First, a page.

I have an ND filter that needs to be screwed onto the front of the lens, mounted within a slim filter ring (as shown in the picture). There are some other types where you put a filter holder on the lens. In general, the filter holder is made with metal, allowing for creative use of light correction or special effects. Simply slide in different square-shaped filters to take beautiful shots.


You can calculate in your head how to use the filter or you can try different shutter speeds, whatever suits your taste. The latter is often time-consuming when we wait for up to 10 minutes for our image and in the end, it turns out that we have not chosen the right speed. Taking advantage of today’s modern world, I’d rather offer you an app.


My phone is an android phone, but I'm sure anyone, regardless of phone, can find this app: ND Filter Expert.


There is a free version of it and there is a paid one. I am using the free version and it works perfectly for what I need.


Settings

Before screwing the ND filter onto the lens, first set the shutter speed. I usually search for the right value in live view. The light must be measured before you mount the ND filter because after that you will see exactly nothing. For this image, I chose a 1/60sec of a shutter speed because I didn’t want a very light image, I was going for early morning, moody light.

 Canon EOS 700D, f/1.8, 1/400sec, ISO-100, objektív: Canon 50mm 1.8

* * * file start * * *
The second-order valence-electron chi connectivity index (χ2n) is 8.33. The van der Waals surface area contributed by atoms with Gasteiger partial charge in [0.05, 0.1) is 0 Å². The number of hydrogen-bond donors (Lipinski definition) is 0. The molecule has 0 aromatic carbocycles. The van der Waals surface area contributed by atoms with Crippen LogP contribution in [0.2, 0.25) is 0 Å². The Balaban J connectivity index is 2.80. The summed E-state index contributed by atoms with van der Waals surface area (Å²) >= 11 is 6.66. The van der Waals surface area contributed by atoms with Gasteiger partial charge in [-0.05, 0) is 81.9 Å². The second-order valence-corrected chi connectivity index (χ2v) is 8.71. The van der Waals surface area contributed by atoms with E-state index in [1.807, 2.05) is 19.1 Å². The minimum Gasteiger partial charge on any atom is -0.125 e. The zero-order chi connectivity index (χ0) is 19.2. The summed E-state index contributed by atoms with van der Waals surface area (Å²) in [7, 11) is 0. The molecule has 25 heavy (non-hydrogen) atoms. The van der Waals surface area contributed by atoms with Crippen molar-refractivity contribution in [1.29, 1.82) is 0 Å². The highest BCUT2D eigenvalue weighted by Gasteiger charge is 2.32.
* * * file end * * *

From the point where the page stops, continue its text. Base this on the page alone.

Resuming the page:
The ISO always should be the lowest to reduce the noise on the image. Most cameras out there have a basic ISO-100 but some of them can have ISO-50. Select these options.


Take a test image, if you like what you see on the back of the screen of your camera, then very carefully mount your ND filter.

Now we will need the ND Filter Expert application. On the top line, "Exposure Time," choose the shutter speed from the drop-down menu. In my case 1/60.


Then in the next line, "No Filter," select the filter you use. Again from the drop-down menu, I chose 15 stop ND filter.


Well, this is where the magic happens, because it calculates how long the film is going to be exposed.


My app says that my camera should be exposing for more than 9 minutes.


These apps, fortunately, speed up our working process. Before I found this app I was just trying to figure out the time. I had to wait 25 minutes to see the end result and at the end, my image was either overexposed even with the filter or underexposed.


All you have to do now is to press the shutter button and relax.


It’s important to note here that always use a self-timer when you are going for long-exposure photography. Even minimal movement of your camera will cause blurring in your end result. I guess you don't want to find out after 20 minutes that you need to delete the image because it's useless. Nope! Been there, done that.


I was using the Canon EOS 6D Mark II for this project. I set the self-timer for 10 seconds and then put it in Bulb Mode and set it to that specified duration - 9 minutes. This way I did not have to check my watch when the 9 minutes was over.


Why did I use a 10-second self-timer instead of 2 or 5 seconds? In the present situation, the ground was swampy. I pierced the legs of the stand well into the ground, but still this ground was not standing on a smooth asphalt. I wanted to make sure that after I pressed the shutter button, all the vibrations would stop by the time the camera started shooting.


That is it guys! Now you can add your filters if you want to enhance your images.


If you found this post useful, feel free to like it, share it, or comment on it. Have a nice day!

© since 2008 by Anett Elek Photography

Photographer